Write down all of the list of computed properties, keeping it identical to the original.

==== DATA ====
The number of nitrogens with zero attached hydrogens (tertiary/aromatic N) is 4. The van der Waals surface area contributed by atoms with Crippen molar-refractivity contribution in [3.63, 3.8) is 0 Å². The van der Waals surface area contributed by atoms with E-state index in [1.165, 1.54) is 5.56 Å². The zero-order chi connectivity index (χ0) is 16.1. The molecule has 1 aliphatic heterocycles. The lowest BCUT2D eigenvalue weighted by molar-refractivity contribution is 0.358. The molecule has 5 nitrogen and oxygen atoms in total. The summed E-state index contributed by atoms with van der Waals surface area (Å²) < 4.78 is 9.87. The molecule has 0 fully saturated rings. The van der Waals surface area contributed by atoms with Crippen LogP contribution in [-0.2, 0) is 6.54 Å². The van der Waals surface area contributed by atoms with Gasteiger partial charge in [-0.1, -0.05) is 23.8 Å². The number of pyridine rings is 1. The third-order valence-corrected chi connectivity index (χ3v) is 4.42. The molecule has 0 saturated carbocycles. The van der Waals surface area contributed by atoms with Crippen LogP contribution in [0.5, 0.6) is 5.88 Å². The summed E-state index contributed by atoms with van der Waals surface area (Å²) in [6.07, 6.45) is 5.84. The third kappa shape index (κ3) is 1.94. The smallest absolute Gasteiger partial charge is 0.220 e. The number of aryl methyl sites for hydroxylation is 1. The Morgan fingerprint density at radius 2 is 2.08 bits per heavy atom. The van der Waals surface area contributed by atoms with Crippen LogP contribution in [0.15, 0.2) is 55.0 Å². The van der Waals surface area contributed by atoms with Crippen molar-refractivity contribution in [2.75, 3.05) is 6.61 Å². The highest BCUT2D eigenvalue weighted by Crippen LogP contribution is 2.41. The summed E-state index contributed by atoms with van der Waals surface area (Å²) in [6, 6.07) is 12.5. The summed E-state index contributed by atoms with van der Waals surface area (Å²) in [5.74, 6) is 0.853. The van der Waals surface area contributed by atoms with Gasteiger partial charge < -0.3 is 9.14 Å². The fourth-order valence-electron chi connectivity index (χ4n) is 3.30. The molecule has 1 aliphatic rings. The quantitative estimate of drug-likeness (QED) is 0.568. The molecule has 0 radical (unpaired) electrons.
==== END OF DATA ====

The number of nitrogens with zero attached hydrogens (tertiary/aromatic N) is 4. The van der Waals surface area contributed by atoms with Crippen molar-refractivity contribution in [3.63, 3.8) is 0 Å². The van der Waals surface area contributed by atoms with E-state index in [1.165, 1.54) is 5.56 Å². The zero-order chi connectivity index (χ0) is 16.1. The molecule has 1 aliphatic heterocycles. The lowest BCUT2D eigenvalue weighted by molar-refractivity contribution is 0.358. The molecule has 5 nitrogen and oxygen atoms in total. The summed E-state index contributed by atoms with van der Waals surface area (Å²) < 4.78 is 9.87. The molecule has 0 fully saturated rings. The van der Waals surface area contributed by atoms with Crippen LogP contribution in [-0.2, 0) is 6.54 Å². The van der Waals surface area contributed by atoms with Gasteiger partial charge in [-0.1, -0.05) is 23.8 Å². The number of pyridine rings is 1. The third-order valence-corrected chi connectivity index (χ3v) is 4.42. The molecule has 0 saturated carbocycles. The van der Waals surface area contributed by atoms with Crippen LogP contribution in [0.5, 0.6) is 5.88 Å². The summed E-state index contributed by atoms with van der Waals surface area (Å²) in [6.07, 6.45) is 5.84. The third kappa shape index (κ3) is 1.94. The smallest absolute Gasteiger partial charge is 0.220 e. The number of aryl methyl sites for hydroxylation is 1. The Morgan fingerprint density at radius 2 is 2.08 bits per heavy atom. The van der Waals surface area contributed by atoms with Crippen LogP contribution in [0.15, 0.2) is 55.0 Å². The van der Waals surface area contributed by atoms with Crippen molar-refractivity contribution in [2.75, 3.05) is 6.61 Å². The highest BCUT2D eigenvalue weighted by Crippen LogP contribution is 2.41. The summed E-state index contributed by atoms with van der Waals surface area (Å²) in [6, 6.07) is 12.5. The summed E-state index contributed by atoms with van der Waals surface area (Å²) in [5.74, 6) is 0.853. The van der Waals surface area contributed by atoms with Gasteiger partial charge < -0.3 is 9.14 Å². The fourth-order valence-electron chi connectivity index (χ4n) is 3.30. The molecule has 1 aliphatic rings. The quantitative estimate of drug-likeness (QED) is 0.568. The molecule has 0 radical (unpaired) electrons.